Ambassador's Blog

From parliament to the stage – and much in between

June 2015

Last month there were a number of Japan-related events in London which were as varied as the capital’s weather.  A few in particular stand out.

On Tuesday 5 May JETRO hosted a special occasion entitled “Experience Premium Japanese Food and Drink: Authentic Japanese Agricultural Products as Business Opportunities”, which was attended by Deputy Prime Minister Mr Taro Aso and Minister of Agriculture, Forestry and Fisheries Mr Yoshimasa Hayashi. It was a promotional event including seminars aimed at professionals in the food and related industries, focusing on Japanese rice (including sake), beef, tea, flowers and seafood. You are probably aware of our Embassy’s involvement in championing Japanese foodstuffs since Washoku, or traditional Japanese cuisine, was registered by UNESCO as part of the world’s cultural heritage at the end of 2013, and we are indeed keen to see Japanese agricultural products become more popular in the British market.

On Monday 11 May, we had the sixth concert in the Green Park Youth Concert series at the Embassy, this time featuring the violinist Ms Chieri Tomii and the pianist Ms Yuko Sano in a first ever collaboration with the Royal Academy Music. It is good to know that the Academy is strengthening its links with some of Japan’s most distinguished schools of music. We hope that the flourishing bilateral cooperation between our two countries will lead to more Japanese musicians demonstrating their skills to British audiences. The concert took place shortly after the first of the recent earthquakes that devastated Nepal, and we invited a representative of the British Red Cross to be present to receive donations to help the victims. Thanks to the generosity of the guests on this occasion, a total of £1,080 was raised and sent to Nepal as emergency assistance. Meanwhile, the Government of Japan is actively involved in efforts to tackle the effects of the disaster and to spearhead reconstruction in Nepal.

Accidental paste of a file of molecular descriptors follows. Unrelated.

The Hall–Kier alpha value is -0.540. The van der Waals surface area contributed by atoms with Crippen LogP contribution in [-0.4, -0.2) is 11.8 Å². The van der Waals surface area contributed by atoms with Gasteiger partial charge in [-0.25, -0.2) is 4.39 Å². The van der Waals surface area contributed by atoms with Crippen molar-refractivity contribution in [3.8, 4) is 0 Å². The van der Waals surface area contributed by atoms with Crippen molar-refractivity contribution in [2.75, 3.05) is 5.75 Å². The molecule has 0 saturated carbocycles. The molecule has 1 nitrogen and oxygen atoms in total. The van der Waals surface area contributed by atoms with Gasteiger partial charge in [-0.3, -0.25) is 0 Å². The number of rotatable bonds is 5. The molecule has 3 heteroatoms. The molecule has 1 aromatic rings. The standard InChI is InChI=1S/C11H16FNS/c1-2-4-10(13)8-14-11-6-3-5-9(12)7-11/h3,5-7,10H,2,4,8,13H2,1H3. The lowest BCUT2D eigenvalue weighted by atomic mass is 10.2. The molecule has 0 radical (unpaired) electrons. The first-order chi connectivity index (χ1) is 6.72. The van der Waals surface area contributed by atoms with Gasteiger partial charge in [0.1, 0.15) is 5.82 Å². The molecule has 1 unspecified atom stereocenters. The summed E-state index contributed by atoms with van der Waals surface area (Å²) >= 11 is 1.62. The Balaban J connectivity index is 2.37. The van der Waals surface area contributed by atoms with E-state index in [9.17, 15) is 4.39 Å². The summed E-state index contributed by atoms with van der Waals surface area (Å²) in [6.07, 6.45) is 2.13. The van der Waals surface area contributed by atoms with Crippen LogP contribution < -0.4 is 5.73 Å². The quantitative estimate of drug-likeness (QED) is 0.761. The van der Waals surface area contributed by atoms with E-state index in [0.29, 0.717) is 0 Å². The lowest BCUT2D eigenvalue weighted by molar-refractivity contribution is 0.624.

The following week, on Wednesday 20 May, I took part in a regular lunch meeting of the British- Japanese Parliamentary Group. We reviewed the developments in our bilateral relationship over the past four months.  I started with how Prime Minister Abe had called Prime Minister Cameron to congratulate him on his general election victory.  During their discussion, the two leaders resolved to do everything possible to strengthen our ties still further.  I also referred to the first bilateral Foreign and Defence Ministerial (“2+2”) meeting in January and the Duke of Cambridge’s first visit to Japan from late February to early March, including his overnight trip to the Tohoku region, which had been devastated by the Great East Japan Earthquake.  Another topic in which the participants showed keen interest was the progress of Abenomics and the brightening prospects for the Japanese economy, and I hope those present found my presentation useful.

I was delighted to be invited to attend the State Opening of Parliament following the general election and to hear the Queen’s Speech. I noted with interest Her Majesty’s Government’s determination to continue to play a leading role in global affairs.  In tackling the major issues of international security, economic and humanitarian challenges, the British Government will find its efforts echoed by those of the Abe administration, reflecting the shared values which underpin our cooperative relationship. As for the EU referendum which Her Majesty’s  Government intends to hold, this is a matter of considerable significance for Japan and we will keenly follow the deliberations on the UK’s relationship with the EU.

I also had the chance to enjoy two plays respectively directed by Yukio Ninagawa at the Barbican Theatre on Thursday 21 and Thursday 28   May.  The first was Shakespeare’s  Hamlet,  and the other was Kafka on the Shore based on the intriguing novel written by Haruki Murakami, one of Japan’s most acclaimed contemporary novelists.  Although, unfortunately Ninagawa himself was unable to visit London for precautionary health reasons, the Japanese actors and actresses from different generations gave dynamic and moving performances under the unseen command of the world-famous octogenarian director.  I am sure the British audiences enjoyed these productions as much as I did.

Keiichi Hayashi

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